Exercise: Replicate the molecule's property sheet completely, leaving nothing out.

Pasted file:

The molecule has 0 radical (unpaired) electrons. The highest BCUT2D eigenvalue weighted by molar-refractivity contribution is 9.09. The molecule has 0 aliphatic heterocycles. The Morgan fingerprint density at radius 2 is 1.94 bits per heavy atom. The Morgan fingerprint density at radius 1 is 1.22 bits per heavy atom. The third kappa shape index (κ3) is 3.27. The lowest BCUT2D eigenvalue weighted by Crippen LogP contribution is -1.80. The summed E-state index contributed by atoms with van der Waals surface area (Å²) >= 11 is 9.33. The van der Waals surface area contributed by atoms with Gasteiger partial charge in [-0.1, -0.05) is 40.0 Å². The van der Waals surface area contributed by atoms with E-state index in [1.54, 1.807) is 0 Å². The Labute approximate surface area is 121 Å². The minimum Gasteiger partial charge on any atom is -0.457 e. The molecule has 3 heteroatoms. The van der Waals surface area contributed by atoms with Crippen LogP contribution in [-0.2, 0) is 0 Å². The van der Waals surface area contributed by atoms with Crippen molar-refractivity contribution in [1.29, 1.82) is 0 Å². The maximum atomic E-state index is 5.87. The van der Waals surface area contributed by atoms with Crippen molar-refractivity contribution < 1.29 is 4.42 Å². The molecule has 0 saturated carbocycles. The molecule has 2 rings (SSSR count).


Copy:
The molecule has 0 radical (unpaired) electrons. The highest BCUT2D eigenvalue weighted by molar-refractivity contribution is 9.09. The molecule has 0 aliphatic heterocycles. The Morgan fingerprint density at radius 2 is 1.94 bits per heavy atom. The Morgan fingerprint density at radius 1 is 1.22 bits per heavy atom. The third kappa shape index (κ3) is 3.27. The lowest BCUT2D eigenvalue weighted by Crippen LogP contribution is -1.80. The summed E-state index contributed by atoms with van der Waals surface area (Å²) >= 11 is 9.33. The van der Waals surface area contributed by atoms with Gasteiger partial charge in [-0.1, -0.05) is 40.0 Å². The van der Waals surface area contributed by atoms with E-state index in [1.54, 1.807) is 0 Å². The Labute approximate surface area is 121 Å². The minimum Gasteiger partial charge on any atom is -0.457 e. The molecule has 3 heteroatoms. The van der Waals surface area contributed by atoms with Crippen LogP contribution in [-0.2, 0) is 0 Å². The van der Waals surface area contributed by atoms with Crippen molar-refractivity contribution in [1.29, 1.82) is 0 Å². The maximum atomic E-state index is 5.87. The van der Waals surface area contributed by atoms with Crippen molar-refractivity contribution < 1.29 is 4.42 Å². The molecule has 0 saturated carbocycles. The molecule has 2 rings (SSSR count).